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Howmedica Osteonics Corp. v. Depuy Orthopaedics, Inc.

United States District Court, D. New Jersey

January 30, 2014

HOWMEDICA OSTEONICS CORP. and STRYKER IRELAND LTD., Plaintiffs,
v.
DEPUY ORTHOPAEDICS, INC.; WRIGHT MEDICAL TECHNOLOGY, INC.; SMITH & NEPHEW, INC.; and ZIMMER, INC., Defendants. DEPUY ORTHOPAEDICS, INC. and DEPUY PRODUCTS, INC., Counterclaim Plaintiffs,
v.
HOWMEDICA OSTEONICS CORP. and STRYKER IRELAND LTD., Counterclaim Defendants.

OPINION

SUSAN D. WIGENTON, District Judge.

Before the Court is DePuy Orthopaedics, Inc., Wright Medical Technology, Inc., Smith & Nephew, Inc., and Zimmer, Inc.'s (collectively "Defendants") Appeal from United States Magistrate Judge Madeline C. Arleo's ("Judge Arleo") September 10, 2013 Order which held that Stryker intentionally waived the attorney-client privilege during the prosecution of the U.S. Patent No. 6, 475, 243 ("the '243 Patent") and compelled limited disclosure of documents falling within the scope of the waiver. This Court, having considered the parties' submissions, decides this matter without oral argument pursuant to Federal Rule of Civil Procedure 78. For the reasons stated below, Judge Arleo's Order is reversed, in part, and affirmed, in part.

BACKGROUND[1]

The '243 Patent was issued on November 5, 2002. The continuation-in-part ("CIP") application that led to the issuance of the '243 Patent was issued on September 19, 2000-U.S. Patent No. 09, 665, 025. The parent application of the CIP application was filed on May 22, 1998-U.S. Patent No. 09, 083, 406.

In February 2009, Stryker requested that the United States Patent and Trademark Office ("PTO") reexamine the '243 Patent to confirm its validity in light of newly discovered materials including a German patent that published on April 23, 1998. In support of its position, Stryker's Vice President of Intellectual Property, Alfred J. Zarnowski ("Mr. Zarnowski") submitted a declaration (the "Zarnowski Declaration") to assert that Stryker conceived its invention before the publication date of the German patent. The Zarnowski Declaration indicates that Mr. Zarnowski and Stryker's patent attorney corresponded before April 23, 1998 regarding the invention disclosure. (Zarnowski Decl. ¶ 7.) Mr. Zarnowski included quotes from the correspondence and described non-privileged facts. (Id. ¶¶ 7, 9.)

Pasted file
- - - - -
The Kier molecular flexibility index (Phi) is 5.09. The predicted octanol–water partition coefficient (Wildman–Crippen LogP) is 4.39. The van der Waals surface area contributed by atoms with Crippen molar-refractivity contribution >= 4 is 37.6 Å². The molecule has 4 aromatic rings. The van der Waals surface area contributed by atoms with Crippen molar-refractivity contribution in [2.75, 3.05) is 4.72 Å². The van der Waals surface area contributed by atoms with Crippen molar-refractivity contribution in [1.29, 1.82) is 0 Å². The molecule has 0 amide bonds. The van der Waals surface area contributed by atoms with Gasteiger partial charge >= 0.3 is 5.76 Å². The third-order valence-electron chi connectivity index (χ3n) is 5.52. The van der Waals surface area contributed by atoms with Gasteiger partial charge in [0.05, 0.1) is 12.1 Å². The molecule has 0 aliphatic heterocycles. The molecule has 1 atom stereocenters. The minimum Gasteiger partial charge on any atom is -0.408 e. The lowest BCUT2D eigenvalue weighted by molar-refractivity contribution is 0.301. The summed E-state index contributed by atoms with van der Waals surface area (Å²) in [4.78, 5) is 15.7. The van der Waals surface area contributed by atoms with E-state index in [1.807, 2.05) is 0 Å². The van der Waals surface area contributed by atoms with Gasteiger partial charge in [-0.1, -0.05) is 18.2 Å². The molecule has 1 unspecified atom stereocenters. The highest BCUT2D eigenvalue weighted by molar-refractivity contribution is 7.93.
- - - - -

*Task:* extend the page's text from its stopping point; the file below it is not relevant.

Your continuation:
In light of the disclosures in the Zarnowski Declaration, Defendants alleged that Stryker waived the attorney-client privilege. The parties briefed the issue involving Styker's alleged waiver of privilege. Judge Arleo held oral argument regarding this issue on two separate occasions-March 15, 2013 and August 14, 2013. On August 29, 2013, the parties submitted competing orders relating to the privilege waiver. On September 11, 2013, Judge Arleo issued an Order. The Order held, in pertinent part: that Plaintiffs' disclosure of the Zarnowski [D]eclaration during prosecution of the '243 patent constitutes an intentional waiver of the attorney-client privilege which waiver is limited to documents concerning the date of conception of the invention claimed in the '243 patent and/or the description of the invention as of or prior to April 23, 1998; and it is further

ORDERED, that Plaintiffs shall produce copies of all documents and correspondence by and among Plaintiffs and Plaintiffs' counsel that were (i) created on or before May 22, 1998, and (ii) concern the date of conception of the invention claimed in the '243 patent and/or the description of the invention on or before April 23, 1998.

(Dkt. 158.)

LEGAL STANDARD

A magistrate judge may hear and determine any non-dispositive pretrial matter pending before the district court pursuant to 28 U.S.C. § 636(b)(1)(A). The district court will only reverse a magistrate judge's decision on these matters if it is "clearly erroneous or contrary to law." 28 U.S.C. § 636(b)(1)(A); Fed.R.Civ.P. 72(a); L. Civ. R. 72.1(c)(1)(A). "This Court will review a magistrate judge's findings of fact for clear error." Lithuanian Commerce Corp. v. Sara Lee Hosiery , 177 F.R.D. 205, 213 (D.N.J. 1997) (citing Lo Bosco v. Kure Eng'g Ltd. , 891 F.Supp. 1035, 1037 (D.N.J. 1995)).

A ruling is "clearly erroneous" if "although there is evidence to support it, the reviewing court on the entire evidence is left with the definite and firm conviction that a mistake has been committed." United States v. United States Gypsum Co. , 333 U.S. 364, 395 (1948). A decision is considered contrary to law if the magistrate judge has "misinterpreted or misapplied applicable law." Doe v. Hartford Life Acc. Ins. Co. , 237 F.R.D. 545, 548 (D.N.J. 2006).

The district court "will not reverse the magistrate judge's determination, even if the court might have decided the matter differently." Bowen v. Parking Auth. of City of Camden, No. 00-5765 , 2002 WL 1754493, at *3 (D.N.J. July 30, 2002). Furthermore, "[a] district judge's simple disagreement with the magistrate judge's findings is insufficient to meet the clearly erroneous standard of review." Andrews v. Goodyear Tire & Rubber Co. , 191 F.R.D. 59, 68 (D.N.J. 2000).

As the Federal Circuit has guided, "[d]ecisions enforcing local rules in patent cases will be affirmed unless clearly unreasonable, arbitrary, or fanciful; based on erroneous conclusions of law; clearly erroneous; or unsupported by any evidence." O2 Micro Int'l Ltd. v. Monolithic Power Sys., Inc. , 467 F.3d 1355, 1366-67 (Fed. ...


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